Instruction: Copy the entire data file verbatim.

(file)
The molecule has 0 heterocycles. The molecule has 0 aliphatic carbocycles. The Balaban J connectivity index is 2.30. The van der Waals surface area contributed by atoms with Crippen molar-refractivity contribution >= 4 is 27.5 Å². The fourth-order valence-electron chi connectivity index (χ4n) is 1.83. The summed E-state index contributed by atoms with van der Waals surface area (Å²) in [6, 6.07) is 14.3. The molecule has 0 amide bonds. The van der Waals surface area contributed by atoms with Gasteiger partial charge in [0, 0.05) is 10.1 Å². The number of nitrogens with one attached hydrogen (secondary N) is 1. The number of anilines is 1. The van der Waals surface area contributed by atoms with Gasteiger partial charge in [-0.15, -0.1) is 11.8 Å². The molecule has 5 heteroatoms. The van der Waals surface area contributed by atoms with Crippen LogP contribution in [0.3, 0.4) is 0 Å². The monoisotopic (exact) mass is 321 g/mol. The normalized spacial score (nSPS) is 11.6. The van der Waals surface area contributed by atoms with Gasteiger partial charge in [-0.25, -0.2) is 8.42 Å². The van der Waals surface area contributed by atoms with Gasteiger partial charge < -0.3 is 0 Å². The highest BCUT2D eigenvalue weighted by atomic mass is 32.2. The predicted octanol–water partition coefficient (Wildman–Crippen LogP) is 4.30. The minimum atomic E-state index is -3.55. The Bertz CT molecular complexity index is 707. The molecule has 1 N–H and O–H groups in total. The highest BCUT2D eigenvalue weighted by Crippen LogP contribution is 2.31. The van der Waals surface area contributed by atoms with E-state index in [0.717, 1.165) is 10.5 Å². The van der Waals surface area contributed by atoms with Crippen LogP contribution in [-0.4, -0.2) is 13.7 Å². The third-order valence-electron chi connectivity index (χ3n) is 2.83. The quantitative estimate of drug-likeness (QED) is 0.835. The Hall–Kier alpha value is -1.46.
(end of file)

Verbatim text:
The molecule has 0 heterocycles. The molecule has 0 aliphatic carbocycles. The Balaban J connectivity index is 2.30. The van der Waals surface area contributed by atoms with Crippen molar-refractivity contribution >= 4 is 27.5 Å². The fourth-order valence-electron chi connectivity index (χ4n) is 1.83. The summed E-state index contributed by atoms with van der Waals surface area (Å²) in [6, 6.07) is 14.3. The molecule has 0 amide bonds. The van der Waals surface area contributed by atoms with Gasteiger partial charge in [0, 0.05) is 10.1 Å². The number of nitrogens with one attached hydrogen (secondary N) is 1. The number of anilines is 1. The van der Waals surface area contributed by atoms with Gasteiger partial charge in [-0.15, -0.1) is 11.8 Å². The molecule has 5 heteroatoms. The van der Waals surface area contributed by atoms with Crippen LogP contribution in [0.3, 0.4) is 0 Å². The monoisotopic (exact) mass is 321 g/mol. The normalized spacial score (nSPS) is 11.6. The van der Waals surface area contributed by atoms with Gasteiger partial charge in [-0.25, -0.2) is 8.42 Å². The van der Waals surface area contributed by atoms with Gasteiger partial charge < -0.3 is 0 Å². The highest BCUT2D eigenvalue weighted by atomic mass is 32.2. The predicted octanol–water partition coefficient (Wildman–Crippen LogP) is 4.30. The minimum atomic E-state index is -3.55. The Bertz CT molecular complexity index is 707. The molecule has 1 N–H and O–H groups in total. The highest BCUT2D eigenvalue weighted by Crippen LogP contribution is 2.31. The van der Waals surface area contributed by atoms with E-state index in [0.717, 1.165) is 10.5 Å². The van der Waals surface area contributed by atoms with Crippen LogP contribution in [-0.4, -0.2) is 13.7 Å². The third-order valence-electron chi connectivity index (χ3n) is 2.83. The quantitative estimate of drug-likeness (QED) is 0.835. The Hall–Kier alpha value is -1.46.